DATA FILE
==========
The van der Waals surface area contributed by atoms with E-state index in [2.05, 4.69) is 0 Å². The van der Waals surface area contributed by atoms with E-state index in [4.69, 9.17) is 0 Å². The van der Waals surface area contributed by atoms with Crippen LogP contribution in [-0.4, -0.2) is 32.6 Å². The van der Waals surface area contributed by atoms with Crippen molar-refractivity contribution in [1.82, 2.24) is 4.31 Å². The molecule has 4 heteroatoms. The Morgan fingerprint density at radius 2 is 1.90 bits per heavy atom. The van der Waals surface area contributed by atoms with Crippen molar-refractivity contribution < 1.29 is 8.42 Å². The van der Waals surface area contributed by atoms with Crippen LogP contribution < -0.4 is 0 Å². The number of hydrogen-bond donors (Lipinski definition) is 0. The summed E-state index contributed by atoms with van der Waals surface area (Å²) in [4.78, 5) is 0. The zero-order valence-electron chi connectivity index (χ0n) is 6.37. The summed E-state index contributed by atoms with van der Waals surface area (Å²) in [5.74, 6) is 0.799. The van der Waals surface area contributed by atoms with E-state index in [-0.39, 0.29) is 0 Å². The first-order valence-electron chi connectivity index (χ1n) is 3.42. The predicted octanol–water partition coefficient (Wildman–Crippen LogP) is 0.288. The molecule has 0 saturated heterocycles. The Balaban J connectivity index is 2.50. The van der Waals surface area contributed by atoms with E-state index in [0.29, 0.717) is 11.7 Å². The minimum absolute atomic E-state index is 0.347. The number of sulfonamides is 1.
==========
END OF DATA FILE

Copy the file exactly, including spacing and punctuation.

The van der Waals surface area contributed by atoms with E-state index in [2.05, 4.69) is 0 Å². The van der Waals surface area contributed by atoms with E-state index in [4.69, 9.17) is 0 Å². The van der Waals surface area contributed by atoms with Crippen LogP contribution in [-0.4, -0.2) is 32.6 Å². The van der Waals surface area contributed by atoms with Crippen molar-refractivity contribution in [1.82, 2.24) is 4.31 Å². The molecule has 4 heteroatoms. The Morgan fingerprint density at radius 2 is 1.90 bits per heavy atom. The van der Waals surface area contributed by atoms with Crippen molar-refractivity contribution < 1.29 is 8.42 Å². The van der Waals surface area contributed by atoms with Crippen LogP contribution < -0.4 is 0 Å². The number of hydrogen-bond donors (Lipinski definition) is 0. The summed E-state index contributed by atoms with van der Waals surface area (Å²) in [4.78, 5) is 0. The zero-order valence-electron chi connectivity index (χ0n) is 6.37. The summed E-state index contributed by atoms with van der Waals surface area (Å²) in [5.74, 6) is 0.799. The van der Waals surface area contributed by atoms with E-state index in [-0.39, 0.29) is 0 Å². The first-order valence-electron chi connectivity index (χ1n) is 3.42. The predicted octanol–water partition coefficient (Wildman–Crippen LogP) is 0.288. The molecule has 0 saturated heterocycles. The Balaban J connectivity index is 2.50. The van der Waals surface area contributed by atoms with E-state index in [0.29, 0.717) is 11.7 Å². The minimum absolute atomic E-state index is 0.347. The number of sulfonamides is 1.